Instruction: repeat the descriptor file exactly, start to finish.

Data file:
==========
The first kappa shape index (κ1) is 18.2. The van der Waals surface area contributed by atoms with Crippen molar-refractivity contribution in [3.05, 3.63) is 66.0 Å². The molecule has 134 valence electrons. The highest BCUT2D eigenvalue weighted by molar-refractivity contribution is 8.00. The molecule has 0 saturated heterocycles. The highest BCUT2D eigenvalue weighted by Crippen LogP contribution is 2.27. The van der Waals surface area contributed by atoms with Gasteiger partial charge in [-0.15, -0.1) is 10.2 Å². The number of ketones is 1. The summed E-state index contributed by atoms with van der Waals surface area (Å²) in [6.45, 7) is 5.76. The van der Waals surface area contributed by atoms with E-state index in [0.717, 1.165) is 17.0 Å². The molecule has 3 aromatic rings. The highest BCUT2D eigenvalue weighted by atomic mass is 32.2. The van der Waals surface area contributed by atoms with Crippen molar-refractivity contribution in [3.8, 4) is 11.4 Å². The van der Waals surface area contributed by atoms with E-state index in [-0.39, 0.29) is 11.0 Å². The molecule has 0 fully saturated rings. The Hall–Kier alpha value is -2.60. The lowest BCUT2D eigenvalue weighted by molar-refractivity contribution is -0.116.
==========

The first kappa shape index (κ1) is 18.2. The van der Waals surface area contributed by atoms with Crippen molar-refractivity contribution in [3.05, 3.63) is 66.0 Å². The molecule has 134 valence electrons. The highest BCUT2D eigenvalue weighted by molar-refractivity contribution is 8.00. The molecule has 0 saturated heterocycles. The highest BCUT2D eigenvalue weighted by Crippen LogP contribution is 2.27. The van der Waals surface area contributed by atoms with Gasteiger partial charge in [-0.15, -0.1) is 10.2 Å². The number of ketones is 1. The summed E-state index contributed by atoms with van der Waals surface area (Å²) in [6.45, 7) is 5.76. The van der Waals surface area contributed by atoms with E-state index in [0.717, 1.165) is 17.0 Å². The molecule has 3 aromatic rings. The highest BCUT2D eigenvalue weighted by atomic mass is 32.2. The van der Waals surface area contributed by atoms with Crippen molar-refractivity contribution in [3.8, 4) is 11.4 Å². The van der Waals surface area contributed by atoms with E-state index in [-0.39, 0.29) is 11.0 Å². The molecule has 0 fully saturated rings. The Hall–Kier alpha value is -2.60. The lowest BCUT2D eigenvalue weighted by molar-refractivity contribution is -0.116.